More than 20 Indian American students from throughout the country have reached the final day of the Scripps National Spelling Bee.

The Indian American spelling whizzes came from 291 spellers who advanced to the national event which began whittling down May 31, culminating with the final 40 spellers June 1.

At least 75 of the nearly 300 spellers were of Indian or South Asian origin (see India-West article here). Roughly 11 million spellers began the competition.

The spelling bee, which has been won by an Indian American each year dating back to 2008, including co-winners in the past three years, features a plethora of Indian Americans vying for the spelling title.

This year’s possibility of co-winners is far less likely as the competition will use a test to break ties. Spellers will sit for a written tiebreaker test before they begin spelling words in the primetime finale, with results revealed only if two or three spellers get through the entire final round (see India-West article here).

Among the Indian Americans and South Asian American students hoping to be crowned the next national spelling bee champion include fourth grader Ashrita Gandhari of Massachusetts; fifth grader Sohum Sukhatankar of Allen, Texas; and sixth graders Samhita Kumar of Gold River, Calif.; Saketh Sundar of Elkridge Md.; Naysa Modi of Monroe, La.; Ananya Vinay of Fresno, Calif.; Shruthika Padhy of Cherry Hill, N.J.; and Aisha Randhawa of Corona, Calif.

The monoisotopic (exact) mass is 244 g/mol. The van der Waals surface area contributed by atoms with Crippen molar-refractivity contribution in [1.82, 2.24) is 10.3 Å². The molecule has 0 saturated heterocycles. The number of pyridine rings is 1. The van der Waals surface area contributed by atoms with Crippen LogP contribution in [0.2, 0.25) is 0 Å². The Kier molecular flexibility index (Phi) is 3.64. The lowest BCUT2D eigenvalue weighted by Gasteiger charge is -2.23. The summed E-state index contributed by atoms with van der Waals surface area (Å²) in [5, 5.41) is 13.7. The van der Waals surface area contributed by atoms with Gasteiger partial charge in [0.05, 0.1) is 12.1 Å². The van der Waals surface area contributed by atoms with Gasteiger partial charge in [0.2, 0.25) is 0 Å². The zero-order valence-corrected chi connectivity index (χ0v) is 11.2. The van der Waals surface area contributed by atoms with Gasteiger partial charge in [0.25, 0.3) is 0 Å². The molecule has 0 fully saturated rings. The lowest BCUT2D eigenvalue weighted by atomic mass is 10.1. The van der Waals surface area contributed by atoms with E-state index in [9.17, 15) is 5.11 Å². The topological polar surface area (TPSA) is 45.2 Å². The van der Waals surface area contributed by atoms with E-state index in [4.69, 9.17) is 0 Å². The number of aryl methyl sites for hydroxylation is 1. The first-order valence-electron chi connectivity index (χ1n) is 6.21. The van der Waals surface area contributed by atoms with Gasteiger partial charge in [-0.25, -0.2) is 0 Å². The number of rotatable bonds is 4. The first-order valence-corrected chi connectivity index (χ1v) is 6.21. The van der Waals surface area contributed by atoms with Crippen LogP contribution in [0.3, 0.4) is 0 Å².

Among the seventh graders are Tara Singh of Louisville, Ky.; Jashun Paluru of West Lafayette, Ind.; and Srikar Chamarthi of Odessa, Texas.

And eighth graders, who account for the most finalists, include Rohan Sachdev of Cary, N.C.; Varad Mulay of Novi, Mich.; Mira Dedhia of Western Springs, Ill.; Shrinidhi Gopal of San Ramon, Calif.; Tejas Muthusamy of Glen Allen, Va.; Nikhil Lahiri of Painted Post, N.Y.; Sreeniketh Vogoti of Saint Johns, Fla.; Rutvik Gandhasri of San Jose, Calif.; Raksheet Kota of Katy, Texas; Siyona Mishra of Orlando, Fla.; Rohan Rajeev of Edmond, Okla.; Shourav Dasari of Spring, Texas; Alex Iyer of San Antonio, Texas; and Akshra Paimagam of Charlotte, N.C.

The June 1 final competition will have several hours of rounds early in the day and will have the champion crowned during a two-hour primetime showing of the bee on ESPN from 8:30 to 10:30 p.m. ET.

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